Monday, March 8, 2021

Report: Nexstar's Sean Compton Faces Rebellion At NewsNation

Last summer, a staff of more than 150 people started putting together “NewsNation,” a three-hour prime-time cable news show that was billed as a throwback to the just-the-facts news programs of TV’s golden age. Unlike the prime-time shows on CNN, Fox News and MSNBC filled with partisan monologues and fiery discussions, “NewsNation” would serve up unbiased news reports in a straightforward manner.

Sean Compton
The show made its debut in September on WGN America, a Chicago cable channel available in roughly 75 million households across the country. Its development was overseen by Sean Compton, a top executive at Nexstar Media Group, which owns WGN America. He laid out the show’s mission in a January 2020 statement: “We consistently hear from viewers who are seeking straight-ahead, unbiased news reporting that is grounded in fact, not opinion,” Compton said. “‘News Nation’ will deliver exactly that.”

But now, six months after its debut, “NewsNation” has abysmal ratings and disaffected staff members who say it has not lived up to Compton’s billing, reports The NY Times.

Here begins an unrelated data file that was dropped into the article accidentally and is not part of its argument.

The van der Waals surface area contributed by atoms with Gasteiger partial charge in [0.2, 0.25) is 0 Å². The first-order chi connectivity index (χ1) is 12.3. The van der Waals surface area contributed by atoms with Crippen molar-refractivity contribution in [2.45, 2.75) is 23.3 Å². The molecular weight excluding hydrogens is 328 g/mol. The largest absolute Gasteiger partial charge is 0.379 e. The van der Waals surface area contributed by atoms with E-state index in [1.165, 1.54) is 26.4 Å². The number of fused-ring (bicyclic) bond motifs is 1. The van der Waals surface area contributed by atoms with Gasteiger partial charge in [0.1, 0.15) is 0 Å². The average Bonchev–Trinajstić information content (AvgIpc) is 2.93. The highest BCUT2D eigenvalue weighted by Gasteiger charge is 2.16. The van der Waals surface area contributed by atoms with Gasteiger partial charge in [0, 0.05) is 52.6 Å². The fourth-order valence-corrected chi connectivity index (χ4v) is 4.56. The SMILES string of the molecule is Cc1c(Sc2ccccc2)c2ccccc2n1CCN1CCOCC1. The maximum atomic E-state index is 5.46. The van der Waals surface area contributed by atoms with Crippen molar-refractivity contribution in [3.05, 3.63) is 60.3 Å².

To lead the newsroom, Compton hired Jennifer Lyons and Sandy Pudar, two well-regarded veterans of the Chicago station WGN-TV. In recent weeks, the news director and managing editor have resigned. Six people at the network, who spoke on the condition of anonymity to reveal internal discussions, said “NewsNation” has increasingly become a venue for right-wing views.

The unrest at the channel’s flagship newscast started in earnest last month, when an industry publication reported that Bill Shine, a former Fox News co-president and Trump administration official, had been working since June as a “NewsNation” consultant. Until the article appeared, the staff did not know about his involvement, the six people said.

Several staff members said the secrecy around the hiring of Shine caused many people at “NewsNation” to question whether Compton had been sincere in his pledge to deliver “straight-ahead” coverage, or if he had planned all along to create what one person at the show called “a mini Fox News.” Compton declined to comment.

Compton, 47, had his first success in radio, having spent 18 years as a high-level executive at Clear Channel Radio and Premiere Radio Networks.

Ms. Pudar, the news director, resigned abruptly on Feb. 2. The next day, FTV Live, a cable industry website, broke the news of Shine’s involvement in “NewsNation,” further inflaming the staff, according to six people at the show.

Shine is a onetime lieutenant to Roger E. Ailes, the network’s late chairman, who was ousted in 2016 after facing accusations of sexual harassment. Shine himself was pushed out of Fox News in 2017, after he was accused in lawsuits of enabling Ailes’s behavior. The next year he joined the Trump administration as its communications head. He did not respond to requests for comment.

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